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Estimating With Objects - Part XI

  • Author(s):
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  • Publisher: Software Engineering Institute
  • Type: White Paper
  • Topics: Process Improvement
  • Description: This column is the last in a series about estimating. This column describes some data on how the PROBE method that is described in these articles has helped engineers make better estimates and do better work.

Abstract

This column is the last in a series about estimating. If you have read the prior 10 columns, you now know how object-oriented methods can help you make good estimates and plans. This column describes some data on how the PROBE method that is described in these articles has helped engineers make better estimates and do better work.

If you are new to this series of columns on Estimating with Objects, the first was in the July 1996 Object Currents issue. The prior columns in this series gave an overview of estimating and defined the steps needed to make size and resource estimates. If you have not read these earlier columns, you should look at them to understand the context for this discussion and to see how these various estimating topics relate. To repeat what I have said in previous columns, the estimating method described here is called PROBE. If you want to learn the PROBE method, you should read my book A Discipline for Software Engineering, from Addison Wesley. This book introduces the Personal Software Process (PSP)SM, which is an orderly and defined way for software engineers to do their work.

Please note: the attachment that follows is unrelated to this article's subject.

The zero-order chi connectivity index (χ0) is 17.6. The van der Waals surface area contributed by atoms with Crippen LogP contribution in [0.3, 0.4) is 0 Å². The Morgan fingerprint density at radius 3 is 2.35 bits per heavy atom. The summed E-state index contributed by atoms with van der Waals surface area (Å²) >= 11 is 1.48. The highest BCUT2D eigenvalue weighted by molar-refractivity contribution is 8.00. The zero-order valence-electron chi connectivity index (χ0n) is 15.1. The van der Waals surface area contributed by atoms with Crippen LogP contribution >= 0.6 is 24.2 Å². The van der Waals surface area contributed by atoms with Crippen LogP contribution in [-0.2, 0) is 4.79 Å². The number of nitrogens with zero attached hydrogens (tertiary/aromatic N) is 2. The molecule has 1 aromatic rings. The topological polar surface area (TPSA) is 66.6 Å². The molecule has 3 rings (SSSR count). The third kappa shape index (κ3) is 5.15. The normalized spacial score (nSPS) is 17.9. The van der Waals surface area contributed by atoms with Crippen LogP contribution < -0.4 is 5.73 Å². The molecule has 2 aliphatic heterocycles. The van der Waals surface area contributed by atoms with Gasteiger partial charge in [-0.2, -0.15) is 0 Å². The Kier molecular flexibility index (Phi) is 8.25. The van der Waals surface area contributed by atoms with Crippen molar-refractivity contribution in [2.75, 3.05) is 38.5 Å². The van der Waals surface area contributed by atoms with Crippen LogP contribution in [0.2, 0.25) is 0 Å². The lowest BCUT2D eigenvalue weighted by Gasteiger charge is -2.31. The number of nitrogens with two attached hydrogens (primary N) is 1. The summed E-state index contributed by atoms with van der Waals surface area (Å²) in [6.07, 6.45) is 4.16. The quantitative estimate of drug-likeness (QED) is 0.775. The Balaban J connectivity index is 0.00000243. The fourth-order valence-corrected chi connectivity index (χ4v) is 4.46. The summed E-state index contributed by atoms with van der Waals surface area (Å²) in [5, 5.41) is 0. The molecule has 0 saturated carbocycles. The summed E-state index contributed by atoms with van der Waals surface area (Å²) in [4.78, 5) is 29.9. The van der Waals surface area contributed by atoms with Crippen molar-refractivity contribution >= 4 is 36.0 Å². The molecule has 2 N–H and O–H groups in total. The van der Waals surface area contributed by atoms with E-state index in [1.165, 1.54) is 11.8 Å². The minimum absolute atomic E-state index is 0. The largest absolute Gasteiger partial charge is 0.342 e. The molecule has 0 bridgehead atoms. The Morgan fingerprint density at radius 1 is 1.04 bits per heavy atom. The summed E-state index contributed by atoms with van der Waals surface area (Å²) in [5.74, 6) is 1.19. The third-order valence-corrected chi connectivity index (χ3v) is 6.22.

This month's column concludes the discussion of how object-oriented techniques can help you estimate and plan your work. To make a project plan, you need a resource estimate and, to estimate resources, you need to estimate the size of the product you plan to build. Also, to make good estimates, you need historical data on the sizes and development times for the programs you have previously written. The previous columns described how to gather these data and how to use them to make size and resource estimates, judge the accuracy of these estimates, produce a project schedule, and track the work against the plan. This column concludes with data on how these methods work in practice.